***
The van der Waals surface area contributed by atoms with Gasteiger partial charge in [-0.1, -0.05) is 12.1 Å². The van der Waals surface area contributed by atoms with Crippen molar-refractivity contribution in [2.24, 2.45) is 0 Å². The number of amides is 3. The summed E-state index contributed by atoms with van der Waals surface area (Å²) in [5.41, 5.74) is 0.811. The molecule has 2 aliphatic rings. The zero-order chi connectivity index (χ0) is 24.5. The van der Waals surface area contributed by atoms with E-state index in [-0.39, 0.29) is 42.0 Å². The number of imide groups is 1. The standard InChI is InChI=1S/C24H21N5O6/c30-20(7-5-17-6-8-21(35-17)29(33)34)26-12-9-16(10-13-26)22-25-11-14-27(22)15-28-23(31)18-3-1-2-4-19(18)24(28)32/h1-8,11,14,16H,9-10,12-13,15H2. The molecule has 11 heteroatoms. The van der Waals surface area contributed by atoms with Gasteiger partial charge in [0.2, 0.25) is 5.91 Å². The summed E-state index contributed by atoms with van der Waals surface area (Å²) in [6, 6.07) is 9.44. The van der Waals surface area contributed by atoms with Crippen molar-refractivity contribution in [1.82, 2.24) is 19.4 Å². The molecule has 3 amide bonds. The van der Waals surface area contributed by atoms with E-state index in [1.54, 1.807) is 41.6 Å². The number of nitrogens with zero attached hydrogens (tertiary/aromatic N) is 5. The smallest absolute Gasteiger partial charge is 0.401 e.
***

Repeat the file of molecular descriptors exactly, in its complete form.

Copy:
The van der Waals surface area contributed by atoms with Gasteiger partial charge in [-0.1, -0.05) is 12.1 Å². The van der Waals surface area contributed by atoms with Crippen molar-refractivity contribution in [2.24, 2.45) is 0 Å². The number of amides is 3. The summed E-state index contributed by atoms with van der Waals surface area (Å²) in [5.41, 5.74) is 0.811. The molecule has 2 aliphatic rings. The zero-order chi connectivity index (χ0) is 24.5. The van der Waals surface area contributed by atoms with E-state index in [-0.39, 0.29) is 42.0 Å². The number of imide groups is 1. The standard InChI is InChI=1S/C24H21N5O6/c30-20(7-5-17-6-8-21(35-17)29(33)34)26-12-9-16(10-13-26)22-25-11-14-27(22)15-28-23(31)18-3-1-2-4-19(18)24(28)32/h1-8,11,14,16H,9-10,12-13,15H2. The molecule has 11 heteroatoms. The van der Waals surface area contributed by atoms with Gasteiger partial charge in [0.2, 0.25) is 5.91 Å². The summed E-state index contributed by atoms with van der Waals surface area (Å²) in [6, 6.07) is 9.44. The van der Waals surface area contributed by atoms with Crippen molar-refractivity contribution in [1.82, 2.24) is 19.4 Å². The molecule has 3 amide bonds. The van der Waals surface area contributed by atoms with E-state index in [1.54, 1.807) is 41.6 Å². The number of nitrogens with zero attached hydrogens (tertiary/aromatic N) is 5. The smallest absolute Gasteiger partial charge is 0.401 e.